That car was handed down to my brother and ran virtually flawlessly for almost 200k miles, only needing batteries and tires. That generation of Maxima has aged really well IMHO and doesn’t look very dated even today. Unfortunately, my father had a Pontiac relapse in the mid nineties and bought an H-body Bonneville. What a horrible car that was. Fortunately, my mother hated that car and complained so much that he replaced it with a new Maxima after only a couple of years.

  • avatar
    jaje

    Daily driver – 89 Civic hatchback with the engine it always deserved (dohc vtec b16a) though in the US we never got Honda’s best engine unless you count the limited numbers of the Del Sol VTEC or the ’99 & ’00 Si which had a terrible markup. Nope – Honda was already in the throes of can’t make the Honda too nice or fast b/c it will upstage the slightly different Acura stablemate. Honda should have dropped Acura in the late 90′s as they destroyed the brand making nothing unique anymore. The Integra was old, the NSX was old, the Vigor failed, the RL was pathetic, the TL was just ok. The TSX was a nice spark but way underpowered for the US market but fun to drive and nimble. Then they gave it the already well hated beak and a v6 to make it the 9/10 size TL (why…don’t know). Then they dropped the upcoming diesel to go in the TSX b/c Honda (that engineering company that could do what everyone said couldn’t be done) couldn’t get the diesel to meet emissions with the automatic transmission (not like manuals would not sell or be unique from every competitor). Then the diesel v6 that was supposed to go in the Pilot or MDX or Odyssey got canned as well b/c Hybrids were Honda’s most important focus. So how well has the hybrid strategy done Honda? Get sued for not meeting mileage? Sell 1/20th the hybrids that Toyota does? Create a 2 door sporty looking only hybrid that gets worse mileage than non hybrid sporty cars? I cannot believe how far Honda has fallen and its management is simply blind to the slow decay of their brand name. I stopped looking at Hondas years ago and nothing they make even interests me…even the NSX vaporware rumors again. When will that get canned again as well?

  • avatar
    ciddyguy

    Nice article there Jack.

    I tend to agree that cars that were once nimble and light were so much fun to drive and I also had a second gen Civic, I bought it used in 1992 with just under 113K miles on it and drove it 6 years and put about 70K on it during that time. It was super reliable, outside of some new CV boots (all 4), tires, brakes, exhaust and of course, the usual oil changes. The only thing I had to do right from the start, new clutch, clutch cable, timing belt and water pump.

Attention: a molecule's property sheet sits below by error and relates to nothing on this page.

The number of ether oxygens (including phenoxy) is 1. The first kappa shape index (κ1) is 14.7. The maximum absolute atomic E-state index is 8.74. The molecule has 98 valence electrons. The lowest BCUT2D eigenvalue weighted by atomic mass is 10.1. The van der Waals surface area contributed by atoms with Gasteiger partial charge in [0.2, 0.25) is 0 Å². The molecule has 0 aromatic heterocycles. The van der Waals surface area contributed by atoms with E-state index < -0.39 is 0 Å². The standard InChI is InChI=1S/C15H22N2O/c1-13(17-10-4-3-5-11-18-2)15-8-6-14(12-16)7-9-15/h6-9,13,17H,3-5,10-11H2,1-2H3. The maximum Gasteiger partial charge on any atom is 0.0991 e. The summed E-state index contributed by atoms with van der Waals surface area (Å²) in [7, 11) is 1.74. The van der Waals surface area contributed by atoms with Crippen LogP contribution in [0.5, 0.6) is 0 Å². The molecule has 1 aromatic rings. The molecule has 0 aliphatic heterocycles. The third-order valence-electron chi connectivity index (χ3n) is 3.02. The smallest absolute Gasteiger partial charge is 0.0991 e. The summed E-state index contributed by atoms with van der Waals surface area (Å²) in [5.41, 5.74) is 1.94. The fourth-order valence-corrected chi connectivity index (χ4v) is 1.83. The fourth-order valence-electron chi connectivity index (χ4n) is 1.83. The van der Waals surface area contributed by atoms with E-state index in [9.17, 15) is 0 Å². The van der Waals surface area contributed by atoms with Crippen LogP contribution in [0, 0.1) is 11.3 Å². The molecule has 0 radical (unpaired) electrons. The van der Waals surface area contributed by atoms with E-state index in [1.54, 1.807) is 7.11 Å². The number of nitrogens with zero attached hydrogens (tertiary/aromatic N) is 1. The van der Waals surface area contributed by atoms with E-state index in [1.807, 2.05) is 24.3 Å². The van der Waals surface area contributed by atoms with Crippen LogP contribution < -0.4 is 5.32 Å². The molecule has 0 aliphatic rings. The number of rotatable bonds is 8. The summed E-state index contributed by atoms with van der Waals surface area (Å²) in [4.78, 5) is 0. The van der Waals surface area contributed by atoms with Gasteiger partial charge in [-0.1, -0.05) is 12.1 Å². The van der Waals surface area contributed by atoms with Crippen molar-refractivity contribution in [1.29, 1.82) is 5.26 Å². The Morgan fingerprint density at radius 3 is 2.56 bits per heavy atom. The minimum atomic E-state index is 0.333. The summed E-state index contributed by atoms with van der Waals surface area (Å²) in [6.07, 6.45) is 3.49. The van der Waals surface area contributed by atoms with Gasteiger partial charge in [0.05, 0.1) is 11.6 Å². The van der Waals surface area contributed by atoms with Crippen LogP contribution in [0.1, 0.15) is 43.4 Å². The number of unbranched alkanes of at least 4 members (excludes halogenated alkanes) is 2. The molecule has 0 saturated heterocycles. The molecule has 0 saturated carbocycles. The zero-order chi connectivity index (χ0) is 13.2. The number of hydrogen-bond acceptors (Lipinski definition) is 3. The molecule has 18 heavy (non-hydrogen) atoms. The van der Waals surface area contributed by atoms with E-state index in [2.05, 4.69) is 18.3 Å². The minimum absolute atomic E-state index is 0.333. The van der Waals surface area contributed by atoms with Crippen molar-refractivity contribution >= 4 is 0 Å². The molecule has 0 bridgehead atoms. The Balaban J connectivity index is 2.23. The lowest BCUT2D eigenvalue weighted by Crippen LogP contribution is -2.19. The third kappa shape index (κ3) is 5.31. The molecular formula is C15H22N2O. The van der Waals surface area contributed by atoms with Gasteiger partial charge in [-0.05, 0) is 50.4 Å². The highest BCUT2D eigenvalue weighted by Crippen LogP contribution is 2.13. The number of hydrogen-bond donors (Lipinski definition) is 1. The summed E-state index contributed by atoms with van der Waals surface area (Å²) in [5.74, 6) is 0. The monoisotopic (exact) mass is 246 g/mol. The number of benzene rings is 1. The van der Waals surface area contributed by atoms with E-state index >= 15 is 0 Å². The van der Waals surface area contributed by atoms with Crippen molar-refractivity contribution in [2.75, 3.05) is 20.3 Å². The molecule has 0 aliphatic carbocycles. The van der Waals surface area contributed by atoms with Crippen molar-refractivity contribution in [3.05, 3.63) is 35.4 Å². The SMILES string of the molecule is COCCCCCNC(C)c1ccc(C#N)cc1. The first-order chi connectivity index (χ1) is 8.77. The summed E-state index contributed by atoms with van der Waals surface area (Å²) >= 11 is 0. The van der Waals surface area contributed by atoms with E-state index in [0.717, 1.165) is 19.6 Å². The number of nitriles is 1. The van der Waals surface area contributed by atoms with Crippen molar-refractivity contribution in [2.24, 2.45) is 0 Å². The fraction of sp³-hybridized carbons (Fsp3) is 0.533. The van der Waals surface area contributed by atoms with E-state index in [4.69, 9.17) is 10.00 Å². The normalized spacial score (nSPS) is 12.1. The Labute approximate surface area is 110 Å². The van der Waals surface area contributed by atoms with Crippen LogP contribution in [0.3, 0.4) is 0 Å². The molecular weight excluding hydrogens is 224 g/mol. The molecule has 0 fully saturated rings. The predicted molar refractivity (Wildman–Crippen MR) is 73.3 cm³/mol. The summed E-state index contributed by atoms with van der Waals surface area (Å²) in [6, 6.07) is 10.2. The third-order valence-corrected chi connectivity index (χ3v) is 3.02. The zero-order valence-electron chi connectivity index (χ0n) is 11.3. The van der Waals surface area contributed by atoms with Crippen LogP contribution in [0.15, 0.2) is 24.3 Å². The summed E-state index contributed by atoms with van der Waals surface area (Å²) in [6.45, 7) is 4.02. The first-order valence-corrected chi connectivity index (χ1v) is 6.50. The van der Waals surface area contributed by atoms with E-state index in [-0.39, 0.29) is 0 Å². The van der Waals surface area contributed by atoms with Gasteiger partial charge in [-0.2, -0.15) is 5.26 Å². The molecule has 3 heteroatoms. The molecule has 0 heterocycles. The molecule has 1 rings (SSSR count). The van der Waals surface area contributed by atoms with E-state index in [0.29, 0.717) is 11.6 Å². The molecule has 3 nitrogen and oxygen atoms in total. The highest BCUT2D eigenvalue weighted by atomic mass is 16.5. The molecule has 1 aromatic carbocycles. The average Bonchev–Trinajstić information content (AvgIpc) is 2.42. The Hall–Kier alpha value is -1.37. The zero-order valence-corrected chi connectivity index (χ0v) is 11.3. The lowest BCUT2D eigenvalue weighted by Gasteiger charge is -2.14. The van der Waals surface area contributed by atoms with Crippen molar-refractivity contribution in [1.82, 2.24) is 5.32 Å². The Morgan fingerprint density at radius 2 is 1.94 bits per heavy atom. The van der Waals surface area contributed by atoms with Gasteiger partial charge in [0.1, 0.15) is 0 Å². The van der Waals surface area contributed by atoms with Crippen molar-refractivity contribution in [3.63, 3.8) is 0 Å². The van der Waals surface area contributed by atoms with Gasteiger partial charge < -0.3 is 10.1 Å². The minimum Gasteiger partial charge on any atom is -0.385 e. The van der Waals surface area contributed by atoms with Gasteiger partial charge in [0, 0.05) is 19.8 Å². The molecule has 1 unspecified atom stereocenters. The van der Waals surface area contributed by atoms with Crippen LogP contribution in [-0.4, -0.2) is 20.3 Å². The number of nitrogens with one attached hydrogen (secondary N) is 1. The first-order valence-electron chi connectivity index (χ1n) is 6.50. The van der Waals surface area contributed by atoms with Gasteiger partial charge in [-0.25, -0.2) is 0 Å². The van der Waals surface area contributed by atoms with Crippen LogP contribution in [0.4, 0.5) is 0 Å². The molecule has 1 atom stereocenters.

It was cheap to drive and own and very fun to drive too. It was the most driver oriented car of the cars I’ve had over the years, thanks to it being a 5spd manual and communicated to you what was going on outside through the seat and the wheel.

    Mine was the more pedestrian 1500DX hatchback in that pedestrian beige Honda called, Oslo Ivory with the tan cloth interior. It had AC and AM/FM radio, rear wiper/washer and electric defroster but little else. I just added a new cassette deck and speakers and I was good to go.

    The current Fiat 500 reminds me of that car in many ways, but in a more grown up way and it’s virtually the same size as the first gen Civic and I’m sure MUCH more enjoyable on a long drive though my Civic was fine on long trips.

    I just had to replace my truck that was dying a slow death and ended up with a 2003 Mazda Protege5 and it’s a lot like the Fiat in the driving dynamics, but makes do with a 2.0L 4 and 130hp but has much the same communicative chassis and steering not often found on more pedestrian cars and is small by today’s standards at 171 or so inches long. I love it.

    I miss that Civic too and it was replaced by a 1988 Honda Accord, top flight LX-I but it didn’t have nearly the same dynamics as the Civic though due to its larger size and had the same size motor as my current ride, thus not nearly as nimble and I don’t think it was a nimble as my Mazda come to think of it (been a while since I had it, having replaced it with the truck in ’06).